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GeePeeDoHolic
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Discussion Starter · #1 ·
I picked up a new book on a whim from a Christian bookstore: The Portable Patriot.

It has a nice collection of various letters, speeches, and documents that illuminate American history.

The following struck me as the Sheepdog story set in 1755.

The wise Creator has adapted the natural Genius of Mankind, with a surprising and beautiful Variety to the State in which they are placed in this World. To some he has given a Turn for intellectual Improvement, and the liberal Arts and Sciences; to others a Genius for Trade; to others a Dexterity in Mechanics, and the ruder Arts, necessary for the Support of himan Life: The Generality of Mankind may be capable of tolerable Improvements in any of these: But it is only they whom the God of Nature has formed for them, that will shine in them, every Man in his own Province. And as God well knew what a World of degenerate, ambitious, and revengeful Creatures this is; as he knew that Innocence could not be protected, Property and Liberty secure, nor the Lives of Mankind preserved from the lawless Hands of Ambition, Avarice and Tyranny, without the Use of the Sword; as he knew this would be the only Method to preserve Mankind from universal Slavery; he has formed some Men for this dreadful Work, and fired them with a martial Spirit, and a glorious Love of Danger. Such a Spirit, though most pernicious when ungoverned by the Rules of Justice, and Benevolence to Mankind, is a public Blessing, when rightly directed: Such a Spirit, under God, has often mortified the Insolence of Tyrants, checked the Incroachments of arbitrary Power, and delivered enslaved and ruined Nations: It is as necessary in its Place, for our Subsistence in such a World as this, as any of the gentler Genius's among Mankind; and it is derived from the same divine Original.
RELIGION AND PATROTISM, The Constituents of a Good SOLDIER.
A SERMON Preached to Captain Overton's Independent Company of Volunteers, raised in Hanover County, Virginia, August 17, 1755
by Samuel Davies, A.M. Minister of the Gospel there.

http://openlibrary.org/books/OL6621008M ... od_soldier

Later in the pamphlet, he refers to an instance of "some Sparks of this Martial Fire" with a footnote:

As a remarkable Instance of this, I may point out to the Public that heroic Youth Col. Washington, whom I cannot but hope Providence has hitherto preserved in so signal a Manner, for some important Service to his Country.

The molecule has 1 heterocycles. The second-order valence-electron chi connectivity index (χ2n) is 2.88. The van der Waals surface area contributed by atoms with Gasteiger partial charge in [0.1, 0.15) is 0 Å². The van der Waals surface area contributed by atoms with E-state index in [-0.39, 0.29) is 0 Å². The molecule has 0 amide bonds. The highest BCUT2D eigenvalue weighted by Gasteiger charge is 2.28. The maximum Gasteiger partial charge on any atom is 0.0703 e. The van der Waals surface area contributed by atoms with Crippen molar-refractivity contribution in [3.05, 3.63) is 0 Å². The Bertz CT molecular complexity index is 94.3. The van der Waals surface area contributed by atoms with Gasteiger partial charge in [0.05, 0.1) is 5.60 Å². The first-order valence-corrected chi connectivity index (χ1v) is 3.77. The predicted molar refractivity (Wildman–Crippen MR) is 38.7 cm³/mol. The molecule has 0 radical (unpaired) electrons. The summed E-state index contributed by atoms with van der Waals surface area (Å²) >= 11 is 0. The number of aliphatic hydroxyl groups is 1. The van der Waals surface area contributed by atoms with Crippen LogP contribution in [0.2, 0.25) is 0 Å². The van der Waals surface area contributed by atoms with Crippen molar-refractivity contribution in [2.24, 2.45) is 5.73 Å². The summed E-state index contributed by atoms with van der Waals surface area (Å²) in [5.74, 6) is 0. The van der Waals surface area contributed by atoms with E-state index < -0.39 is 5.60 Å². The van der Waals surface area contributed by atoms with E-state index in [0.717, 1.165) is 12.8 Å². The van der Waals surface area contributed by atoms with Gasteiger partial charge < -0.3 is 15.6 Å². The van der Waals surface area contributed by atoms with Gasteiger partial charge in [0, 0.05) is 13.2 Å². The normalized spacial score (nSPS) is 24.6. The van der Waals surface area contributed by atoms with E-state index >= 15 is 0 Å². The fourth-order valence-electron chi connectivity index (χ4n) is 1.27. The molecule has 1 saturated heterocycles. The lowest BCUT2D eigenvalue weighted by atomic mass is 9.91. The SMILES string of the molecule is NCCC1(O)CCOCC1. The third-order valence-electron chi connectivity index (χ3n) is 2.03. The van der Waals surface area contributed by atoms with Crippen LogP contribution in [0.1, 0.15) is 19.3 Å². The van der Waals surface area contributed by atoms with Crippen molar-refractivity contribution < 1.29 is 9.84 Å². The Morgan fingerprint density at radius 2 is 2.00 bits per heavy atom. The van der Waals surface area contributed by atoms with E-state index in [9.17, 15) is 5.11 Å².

George Washington was famous before he got famous. :)
 

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Rugerer said:
George Washington was famous before he got famous. :)
General Washington was a bad dude. He was not afraid to get into it, and scrap with whomever. He did a lot of withdrawling during the Revolution, but that was more of an effort to starve and tire the other side and preserve his Army than it was a sign of cowardice. He used what is called Fabien tactics. Lot's of stories too of him brushing shot from his wig after a battle,Coat full of bullet holes...never so much a scratch on the man.
 

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Great post! :D
 

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GeePeeDoHolic
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Discussion Starter · #4 ·

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GeePeeDoHolic
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Discussion Starter · #5 ·
gruntpain1775 said:
General Washington was a bad dude.
Ron Chernow said:
Protective of his hunting grounds, he was implacable when dealing with poachers. One day when out riding, he encountered a poacher who was furtively slipping away in a canoe. “Raising his gun,†recounts a neighbor, the poacher “took deliberate aim at Washington, expecting to daunt him; but Washington dashed up to the culprit, and seizing his canoe, dragged it ashore. He then disarmed him and gave him a severe flogging, which effectually cured his thieving properties.â€
Washington: A Life, p. 124

Dauntless, that's him. :)
 

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GeePeeDoHolic
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Discussion Starter · #6 ·
It has been said that a “special Providence watches over children, drunkards, and the United States.â€

Then he personally led the charge up the hill, halting only when they had pushed within thirty yards of their adversaries. As he issued the command to fire, Washington, on his white charger, was such a conspicuous target that Fitzgerald clapped his hat over his eyes because he couldn’t bear to see him shot. When the fusillade of bullets ended and the enemy scattered, Fitzgerald finally peeked and saw Washington, untouched, sitting proudly atop his horse, wreathed by eddying smoke. “Thank God, your Excellency is safe!â€
Ibid, p. 281.
 
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